CNS Canada –– Most of the edible bean harvest in Manitoba is complete, according to a stakeholder in the industry, but he says market conditions are “flat” for the crop’s arrival.
“Your grower price: we’re at the 26 cent mark for pintos, navy are in the 28 (cent) mark. They were higher in springtime, early summer,” said Ben Friesen, a commodity purchasing manager with Legumex Walker.
One of the reasons for the weak price is likely found in Mexico, he said. Right now, Mexican buyers are staying fairly quiet.
“They had a good crop of pintos last year, and they seem to be coming through again with a really good crop,” said Friesen, who will be watching to see if any brokers try to push the situation on the open market. None of the big commercials seem to be in a buying mood, he said.
“Maybe the buyers are waiting things out to see where things are at, looking at quality and everything, so we’re hoping we get an up-beat in the market,” he said.
This doesn’t appear to be a season that will break any yield records. “Yields were down, as it was a bit of a shorter crop,” said Friesen.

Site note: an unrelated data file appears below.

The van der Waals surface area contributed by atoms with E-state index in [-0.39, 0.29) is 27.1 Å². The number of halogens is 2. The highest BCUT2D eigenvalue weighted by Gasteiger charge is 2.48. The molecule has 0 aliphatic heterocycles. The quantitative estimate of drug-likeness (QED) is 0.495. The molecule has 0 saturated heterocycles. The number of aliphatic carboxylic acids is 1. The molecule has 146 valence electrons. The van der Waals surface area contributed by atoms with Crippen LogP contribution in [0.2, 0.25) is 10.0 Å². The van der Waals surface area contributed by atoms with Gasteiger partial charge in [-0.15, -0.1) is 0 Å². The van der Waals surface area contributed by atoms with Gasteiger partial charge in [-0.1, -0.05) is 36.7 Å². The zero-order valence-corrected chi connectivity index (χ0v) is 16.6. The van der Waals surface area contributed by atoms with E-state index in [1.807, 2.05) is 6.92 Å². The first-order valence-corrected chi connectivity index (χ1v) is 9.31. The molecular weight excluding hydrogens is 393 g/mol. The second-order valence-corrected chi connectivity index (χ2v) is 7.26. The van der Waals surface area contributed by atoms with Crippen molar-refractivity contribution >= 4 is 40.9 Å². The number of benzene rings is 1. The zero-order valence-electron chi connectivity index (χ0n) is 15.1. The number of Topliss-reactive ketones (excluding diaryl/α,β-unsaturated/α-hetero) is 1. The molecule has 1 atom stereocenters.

“On average we’ll be lower than last year’s numbers, but still OK,” said Dennis Lange, a farm production manager with Manitoba Agriculture and Food.
He said the area around Portage was a little stressed this year while the richest crops were likely in the Red River Valley. Fortunately, the recent snap of warm temperatures helped to mitigate the impact of excess moisture, felt earlier in the season.
Navy bean yields might be in the 1,500-1,700 kilograms per hectare range, said Lange, while pintos could be higher than that.
By the end of this week, Lange said, he believes the edible harvest harvest will essentially be wrapped up in the province.
According to the provincial crop report, 95 per cent of the edible bean harvest had been completed as of Monday.
— Dave Sims writes for Commodity News Service Canada, a Winnipeg company specializing in grain and commodity market reporting.